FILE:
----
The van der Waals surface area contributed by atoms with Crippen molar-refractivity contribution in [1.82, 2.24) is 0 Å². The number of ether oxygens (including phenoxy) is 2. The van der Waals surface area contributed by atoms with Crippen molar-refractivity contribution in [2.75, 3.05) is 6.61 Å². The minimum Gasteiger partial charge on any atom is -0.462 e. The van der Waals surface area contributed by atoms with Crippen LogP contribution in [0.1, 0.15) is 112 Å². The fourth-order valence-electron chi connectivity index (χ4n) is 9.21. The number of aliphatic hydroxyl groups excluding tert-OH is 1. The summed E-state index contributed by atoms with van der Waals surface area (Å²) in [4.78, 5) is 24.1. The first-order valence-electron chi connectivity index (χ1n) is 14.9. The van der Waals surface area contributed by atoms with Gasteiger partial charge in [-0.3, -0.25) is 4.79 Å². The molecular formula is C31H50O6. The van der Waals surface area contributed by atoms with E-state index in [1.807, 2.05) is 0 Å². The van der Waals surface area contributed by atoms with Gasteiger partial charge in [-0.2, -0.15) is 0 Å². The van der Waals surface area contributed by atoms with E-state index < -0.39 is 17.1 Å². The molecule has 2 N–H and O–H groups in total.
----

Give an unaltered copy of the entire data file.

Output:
The van der Waals surface area contributed by atoms with Crippen molar-refractivity contribution in [1.82, 2.24) is 0 Å². The number of ether oxygens (including phenoxy) is 2. The van der Waals surface area contributed by atoms with Crippen molar-refractivity contribution in [2.75, 3.05) is 6.61 Å². The minimum Gasteiger partial charge on any atom is -0.462 e. The van der Waals surface area contributed by atoms with Crippen LogP contribution in [0.1, 0.15) is 112 Å². The fourth-order valence-electron chi connectivity index (χ4n) is 9.21. The number of aliphatic hydroxyl groups excluding tert-OH is 1. The summed E-state index contributed by atoms with van der Waals surface area (Å²) in [4.78, 5) is 24.1. The first-order valence-electron chi connectivity index (χ1n) is 14.9. The van der Waals surface area contributed by atoms with Gasteiger partial charge in [-0.3, -0.25) is 4.79 Å². The molecular formula is C31H50O6. The van der Waals surface area contributed by atoms with E-state index in [1.807, 2.05) is 0 Å². The van der Waals surface area contributed by atoms with Gasteiger partial charge in [-0.2, -0.15) is 0 Å². The van der Waals surface area contributed by atoms with E-state index < -0.39 is 17.1 Å². The molecule has 2 N–H and O–H groups in total.